Enthusiasm or experience?
How do I get experience when fewer and fewer employers are willing to train me?
How can I learn new skills when employers won’t give me a chance?
These are questions I’m frequently asked by candidates looking for new opportunities.
In reverse, many clients have become quite specific about their talent needs as they are operating in lean environments and don’t have surplus resources to help train new people. It’s a real catch 22 that could leave the business sector very exposed in the future.
When we think of new employees, we often think about graduates or school leavers looking for their first role. Generally, these employees may not have a lot of specific work experience but are very enthusiastic to learn.
Similarly, there is another workforce being left out by employers – conversations I’ve had with new New Zealanders show they are also facing the same dilemma.
Employers narrowing down their employment choices are missing out on future talent – enthusiastic individuals who just need some great training and nurturing.
Is there an easy answer to this situation? Not really, but when I ask clients what is the standout trait that impresses them at interview – what would make them pick one candidate over another – the majority tell me (by a huge margin) that enthusiasm takes the cake every time.
It’s easy to get hung up on qualifications, experience and achievements but don’t forget that when employers are looking for new team members they are also asking themselves: “Will I enjoy working with this person?”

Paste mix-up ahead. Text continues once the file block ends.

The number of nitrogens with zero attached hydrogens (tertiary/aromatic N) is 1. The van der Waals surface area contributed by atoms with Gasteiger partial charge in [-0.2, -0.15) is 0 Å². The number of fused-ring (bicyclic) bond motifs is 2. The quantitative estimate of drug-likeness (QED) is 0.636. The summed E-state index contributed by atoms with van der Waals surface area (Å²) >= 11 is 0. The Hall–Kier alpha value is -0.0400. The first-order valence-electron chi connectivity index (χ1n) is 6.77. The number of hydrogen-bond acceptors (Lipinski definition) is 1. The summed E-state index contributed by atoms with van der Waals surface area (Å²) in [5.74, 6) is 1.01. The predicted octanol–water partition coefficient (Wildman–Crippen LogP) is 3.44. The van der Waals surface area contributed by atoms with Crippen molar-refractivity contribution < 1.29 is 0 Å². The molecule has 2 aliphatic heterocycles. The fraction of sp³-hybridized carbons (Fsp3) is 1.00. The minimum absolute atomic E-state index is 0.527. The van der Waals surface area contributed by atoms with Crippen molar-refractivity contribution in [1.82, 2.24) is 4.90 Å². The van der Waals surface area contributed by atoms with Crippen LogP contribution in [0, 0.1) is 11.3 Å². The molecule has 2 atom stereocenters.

In reality enthusiasm can also be a great risk-reducer. We all know that you can teach people skills and give them experience but enthusiasm can’t be nurtured.
Recruiting managers tell us they’d pick a less experienced person with enthusiasm for the role over a more qualified person who appears dry.
Some of this boils down to the opinions of whether the new employee will be fun to work with – potentially raise the energy of the team – but most importantly an enthusiastic person will be very motivated to learn from their mistakes and fix them. Enthusiasm is tangible isn’t it? We also call this trait drive, energy, passion, focus and a host of other terms.
Hiring an inexperienced candidate will be an investment at first. He or she may require a bit of extra training, and will have a slightly steeper learning curve, but it will pay off if the candidate is a right fit for your company. Why? Well here’s a few good reasons:
– You can shape the candidate from the start – an inexperienced employee means you can mould them from the start and they generally don’t come to your workplace with too many bad habits.
– Inexperience breeds motivation for good performance – inexperienced candidates are often the ones with the highest work ethic (now I know there are some exceptions). They are new and very thankful that someone gave them the opportunity to get their foot in the door.
– Enthusiasm drives work – if you hire someone who is hungry for the job rather than just there for the pay check, it will pay off. The most eager employees aren’t always the ones with the most experience.
– It’s worth the investment – inexperienced candidates cost less than experienced ones initially but the cost in training dollars will be returned to you three-fold. Yes, there are some candidates who job hop after they have been trained, but overall it’s my view that when you invest in a candidate, give them a real shot, their loyalty is priceless and enduring.
Ultimately the need for skills over enthusiasm and vice versa will always be situational (even the most enthusiastic person can’t perform heart surgery). Yet it could be very beneficial to consider the split between experience, knowledge and enthusiasm. Do you really want a robot who can hit the ground running, or someone who may need more support gaining experience but wants to learn because they care and they’re potentially capable?